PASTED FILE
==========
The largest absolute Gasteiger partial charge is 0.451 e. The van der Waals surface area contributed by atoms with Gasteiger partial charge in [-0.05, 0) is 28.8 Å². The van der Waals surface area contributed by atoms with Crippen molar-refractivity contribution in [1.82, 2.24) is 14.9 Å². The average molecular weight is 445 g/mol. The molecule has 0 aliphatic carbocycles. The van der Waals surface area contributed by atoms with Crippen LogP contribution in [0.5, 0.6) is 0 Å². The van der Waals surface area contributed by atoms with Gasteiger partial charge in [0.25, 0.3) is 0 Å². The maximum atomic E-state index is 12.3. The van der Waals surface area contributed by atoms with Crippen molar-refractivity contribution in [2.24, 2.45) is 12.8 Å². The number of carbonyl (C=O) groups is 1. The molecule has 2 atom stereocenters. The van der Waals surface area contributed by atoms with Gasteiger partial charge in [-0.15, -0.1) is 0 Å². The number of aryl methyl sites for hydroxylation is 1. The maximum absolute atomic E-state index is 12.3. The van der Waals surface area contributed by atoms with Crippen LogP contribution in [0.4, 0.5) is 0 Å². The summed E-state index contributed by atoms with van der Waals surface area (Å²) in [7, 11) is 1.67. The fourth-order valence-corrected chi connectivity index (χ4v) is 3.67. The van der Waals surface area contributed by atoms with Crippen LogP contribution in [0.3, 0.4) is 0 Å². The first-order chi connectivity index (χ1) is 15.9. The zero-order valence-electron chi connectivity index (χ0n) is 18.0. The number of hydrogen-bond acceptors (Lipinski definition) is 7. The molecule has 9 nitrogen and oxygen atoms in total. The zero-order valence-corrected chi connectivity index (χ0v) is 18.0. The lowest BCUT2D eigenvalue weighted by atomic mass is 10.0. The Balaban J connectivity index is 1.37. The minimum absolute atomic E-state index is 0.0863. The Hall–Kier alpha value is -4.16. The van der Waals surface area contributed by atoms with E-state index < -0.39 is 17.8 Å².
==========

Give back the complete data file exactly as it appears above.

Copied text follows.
The largest absolute Gasteiger partial charge is 0.451 e. The van der Waals surface area contributed by atoms with Gasteiger partial charge in [-0.05, 0) is 28.8 Å². The van der Waals surface area contributed by atoms with Crippen molar-refractivity contribution in [1.82, 2.24) is 14.9 Å². The average molecular weight is 445 g/mol. The molecule has 0 aliphatic carbocycles. The van der Waals surface area contributed by atoms with Crippen LogP contribution in [0.5, 0.6) is 0 Å². The van der Waals surface area contributed by atoms with Gasteiger partial charge in [0.25, 0.3) is 0 Å². The maximum atomic E-state index is 12.3. The van der Waals surface area contributed by atoms with Crippen molar-refractivity contribution in [2.24, 2.45) is 12.8 Å². The number of carbonyl (C=O) groups is 1. The molecule has 2 atom stereocenters. The van der Waals surface area contributed by atoms with Gasteiger partial charge in [-0.15, -0.1) is 0 Å². The number of aryl methyl sites for hydroxylation is 1. The maximum absolute atomic E-state index is 12.3. The van der Waals surface area contributed by atoms with Crippen LogP contribution in [0.4, 0.5) is 0 Å². The summed E-state index contributed by atoms with van der Waals surface area (Å²) in [7, 11) is 1.67. The fourth-order valence-corrected chi connectivity index (χ4v) is 3.67. The van der Waals surface area contributed by atoms with Crippen LogP contribution in [0.3, 0.4) is 0 Å². The first-order chi connectivity index (χ1) is 15.9. The zero-order valence-electron chi connectivity index (χ0n) is 18.0. The number of hydrogen-bond acceptors (Lipinski definition) is 7. The molecule has 9 nitrogen and oxygen atoms in total. The zero-order valence-corrected chi connectivity index (χ0v) is 18.0. The lowest BCUT2D eigenvalue weighted by atomic mass is 10.0. The Balaban J connectivity index is 1.37. The minimum absolute atomic E-state index is 0.0863. The Hall–Kier alpha value is -4.16. The van der Waals surface area contributed by atoms with E-state index < -0.39 is 17.8 Å².